It is a sensor used for determining temperature. It consists of diverse metals joined at the ends in a single connecting point. This connecting point generates electric energy when the temperature of one end differs from the other. The wire is commonly used to link the thermocouple to control instrumentation. It may also be used to build the sensing point.
What is the difference between thermocouple grade wire and extension grade wire?
Thermocouple grade wire is wire that is used to make the sensing point of the instrument, where extension grade wire is only used to extend a thermocouple signal from a probe back to the instrument reading the signal.
Thermocouple Material Selection?
(Compacted MgO Thermocouples) All MgO insulated thermocouples are made using the highest purity MgO for temperatures up to 2300°F (1260°C). The thermo-elements are all ANSI special limits of error to give your measurements the best possible results. The various sheath materials are dependent upon the application. The following list will help you make the best selection:
304 SS
Maximum temperature of 1650°F (900°C) and is the most widely used low temperature sheath material. It offers good corrosion resistance but is subject to carbide precipitation in the 900°F to 1600°F (480 to 870°C) range.

310 SS
Maximum temperature of 2100°F (1150°C) and offers good mechanical and corrosion resistance similar to 304 SS. Very good heat resistance. Not as ductile as 304 SS.

316 S
Maximum temperature of 1650°F (900°C) and has the best corrosion resistance of the austenitic stainless steels. Subject to carbide precipitation in the 900°F to 1600°F (480 to 870°C)

Maximum temperature 2150°F (1175°C) and is the most widely used thermocouple sheath material. Good high temperature strength, corrosion resistance and is resistant to chloride-ion stress corrosion, cracking and oxidation. Do not use in sulfur bearing environments.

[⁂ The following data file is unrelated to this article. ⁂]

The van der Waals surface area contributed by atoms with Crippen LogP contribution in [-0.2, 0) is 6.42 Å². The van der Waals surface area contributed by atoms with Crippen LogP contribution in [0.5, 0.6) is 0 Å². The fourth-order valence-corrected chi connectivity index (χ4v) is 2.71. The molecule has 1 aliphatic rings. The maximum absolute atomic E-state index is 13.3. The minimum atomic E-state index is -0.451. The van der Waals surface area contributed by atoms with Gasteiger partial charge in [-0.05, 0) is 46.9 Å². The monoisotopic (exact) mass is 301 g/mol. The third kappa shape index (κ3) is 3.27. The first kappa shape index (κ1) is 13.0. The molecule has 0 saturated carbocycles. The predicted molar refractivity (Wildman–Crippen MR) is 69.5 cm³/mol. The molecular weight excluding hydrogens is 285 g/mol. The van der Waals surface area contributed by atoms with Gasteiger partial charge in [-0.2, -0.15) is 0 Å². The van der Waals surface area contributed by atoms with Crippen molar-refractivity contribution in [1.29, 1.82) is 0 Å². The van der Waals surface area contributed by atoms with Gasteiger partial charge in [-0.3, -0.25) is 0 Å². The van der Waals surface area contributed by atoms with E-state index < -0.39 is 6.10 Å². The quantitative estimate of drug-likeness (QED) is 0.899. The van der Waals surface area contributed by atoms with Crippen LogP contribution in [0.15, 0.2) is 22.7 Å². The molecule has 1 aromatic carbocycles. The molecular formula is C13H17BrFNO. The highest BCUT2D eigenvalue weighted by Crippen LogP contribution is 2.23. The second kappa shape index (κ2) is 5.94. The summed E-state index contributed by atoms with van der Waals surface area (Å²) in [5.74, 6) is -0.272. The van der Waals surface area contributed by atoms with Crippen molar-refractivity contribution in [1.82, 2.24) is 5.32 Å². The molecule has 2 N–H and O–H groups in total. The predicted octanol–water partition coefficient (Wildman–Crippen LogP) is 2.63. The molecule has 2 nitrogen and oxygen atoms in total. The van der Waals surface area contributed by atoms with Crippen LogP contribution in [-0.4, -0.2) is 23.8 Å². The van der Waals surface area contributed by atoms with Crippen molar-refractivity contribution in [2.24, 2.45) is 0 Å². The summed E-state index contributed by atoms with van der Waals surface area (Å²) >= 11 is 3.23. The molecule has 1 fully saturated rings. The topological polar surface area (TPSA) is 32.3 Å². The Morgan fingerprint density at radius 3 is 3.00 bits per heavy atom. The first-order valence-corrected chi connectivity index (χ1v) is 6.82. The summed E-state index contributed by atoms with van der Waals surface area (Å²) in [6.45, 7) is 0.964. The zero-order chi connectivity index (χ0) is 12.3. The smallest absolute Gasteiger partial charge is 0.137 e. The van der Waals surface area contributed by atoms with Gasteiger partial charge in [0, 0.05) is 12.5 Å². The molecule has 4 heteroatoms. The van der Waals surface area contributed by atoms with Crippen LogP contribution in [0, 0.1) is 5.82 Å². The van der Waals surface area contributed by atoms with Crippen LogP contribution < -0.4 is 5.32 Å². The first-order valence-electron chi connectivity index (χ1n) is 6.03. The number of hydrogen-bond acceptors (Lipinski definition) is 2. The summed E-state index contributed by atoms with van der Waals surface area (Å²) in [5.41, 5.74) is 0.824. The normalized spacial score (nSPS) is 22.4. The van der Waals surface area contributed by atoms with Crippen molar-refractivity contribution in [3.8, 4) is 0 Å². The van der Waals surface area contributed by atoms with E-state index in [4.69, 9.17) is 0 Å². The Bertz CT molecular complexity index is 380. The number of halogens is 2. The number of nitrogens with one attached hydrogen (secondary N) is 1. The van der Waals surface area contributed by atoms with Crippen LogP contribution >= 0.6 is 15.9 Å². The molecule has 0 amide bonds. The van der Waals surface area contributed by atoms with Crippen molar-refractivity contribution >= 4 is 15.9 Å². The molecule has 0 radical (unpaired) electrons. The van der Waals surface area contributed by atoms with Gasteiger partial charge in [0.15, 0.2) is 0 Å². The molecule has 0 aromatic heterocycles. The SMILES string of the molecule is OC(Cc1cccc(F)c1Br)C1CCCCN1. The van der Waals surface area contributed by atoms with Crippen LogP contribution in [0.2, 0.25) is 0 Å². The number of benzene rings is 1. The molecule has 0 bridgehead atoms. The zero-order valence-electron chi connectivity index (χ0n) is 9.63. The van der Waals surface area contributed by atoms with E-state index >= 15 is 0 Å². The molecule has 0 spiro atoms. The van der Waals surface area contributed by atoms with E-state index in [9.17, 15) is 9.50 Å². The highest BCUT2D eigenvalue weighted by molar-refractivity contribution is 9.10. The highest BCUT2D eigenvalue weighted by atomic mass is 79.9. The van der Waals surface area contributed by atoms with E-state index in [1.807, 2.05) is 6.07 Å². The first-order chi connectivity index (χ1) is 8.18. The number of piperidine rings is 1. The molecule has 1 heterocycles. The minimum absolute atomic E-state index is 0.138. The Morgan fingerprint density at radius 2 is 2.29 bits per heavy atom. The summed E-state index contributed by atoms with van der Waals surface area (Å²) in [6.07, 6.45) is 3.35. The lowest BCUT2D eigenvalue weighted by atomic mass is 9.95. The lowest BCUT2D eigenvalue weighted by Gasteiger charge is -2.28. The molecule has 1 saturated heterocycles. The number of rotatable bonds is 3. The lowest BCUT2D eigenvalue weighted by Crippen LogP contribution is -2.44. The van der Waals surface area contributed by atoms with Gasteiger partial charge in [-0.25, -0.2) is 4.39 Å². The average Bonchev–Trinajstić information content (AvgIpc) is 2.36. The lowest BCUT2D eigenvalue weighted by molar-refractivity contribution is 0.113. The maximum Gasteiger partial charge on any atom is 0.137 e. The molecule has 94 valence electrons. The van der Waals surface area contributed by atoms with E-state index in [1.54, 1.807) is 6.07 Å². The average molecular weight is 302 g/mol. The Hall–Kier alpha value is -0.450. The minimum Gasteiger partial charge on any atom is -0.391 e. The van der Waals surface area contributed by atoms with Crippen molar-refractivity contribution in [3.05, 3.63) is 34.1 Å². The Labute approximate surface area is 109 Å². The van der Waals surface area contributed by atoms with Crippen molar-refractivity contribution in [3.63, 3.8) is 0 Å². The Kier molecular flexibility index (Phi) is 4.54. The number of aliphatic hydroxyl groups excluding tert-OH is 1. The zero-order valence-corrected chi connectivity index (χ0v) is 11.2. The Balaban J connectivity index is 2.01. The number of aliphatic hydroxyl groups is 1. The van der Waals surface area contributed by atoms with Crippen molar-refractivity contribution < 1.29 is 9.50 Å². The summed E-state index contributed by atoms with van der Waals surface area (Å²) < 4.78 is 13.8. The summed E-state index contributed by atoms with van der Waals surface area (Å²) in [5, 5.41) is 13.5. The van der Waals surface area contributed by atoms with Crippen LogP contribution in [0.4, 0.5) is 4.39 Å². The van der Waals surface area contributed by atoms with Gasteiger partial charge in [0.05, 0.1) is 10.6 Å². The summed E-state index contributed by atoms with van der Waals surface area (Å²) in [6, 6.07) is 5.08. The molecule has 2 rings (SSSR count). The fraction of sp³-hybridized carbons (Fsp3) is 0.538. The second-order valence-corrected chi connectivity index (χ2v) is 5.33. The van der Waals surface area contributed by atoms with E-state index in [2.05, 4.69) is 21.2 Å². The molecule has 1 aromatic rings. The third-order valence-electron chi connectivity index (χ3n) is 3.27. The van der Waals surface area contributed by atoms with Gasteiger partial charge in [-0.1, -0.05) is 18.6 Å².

Hastelloy X
Maximum temperature 2200°F (1205°C) widely used in aerospace applications. Resistant to oxidizing, reducing and neutral atmospheric conditions. Excellent high temperature strength.
How are insulated wires identified?
The insulation is usually color coded for easy identification. There are some common guidelines for the colors. For example, the negative lead in insulated wire is red. The positive lead has the color of the thermocouple as well as the overall color of insulated extension grade wire. The outer jacket of thermocouple grade wire is typically brown. For high temperature wire, it is common to have a color coded tracer thread in the white material. For information on usable temperature ranges for the insulation see the "Wire Insulation Identification" table. Other tables at this link are available for information on the metals used in the wire, insulation color codes, and more.
How do I select thermocouple Sheath diameter?
Standard Sheath Diameters Suggested Upper Temperature Limits
.020” +.001 -.0005” 1290°F (700°C) 1290°F (700°C)
.032” +.001 -.0005” 1290°F (700°C) 1290°F (700°C)
.040” +.001 -.0005” 1290°F (700°C) 1290°F (700°C)
.063” ±.001” 1690°F (920°C) 1690°F (920°C)
.090” ±.001” 1830°F (1000°C) 1830°F (1000°C)
.125” +.002 -.001” 1960°F (1070°C) 1960°F (1070°C)
.188” +.002 -.001” 2100°F (1150°C) 2100°F (1150°C)
.250” +.003 -.001” 2100°F (1150°C) 2100°F (1150°C)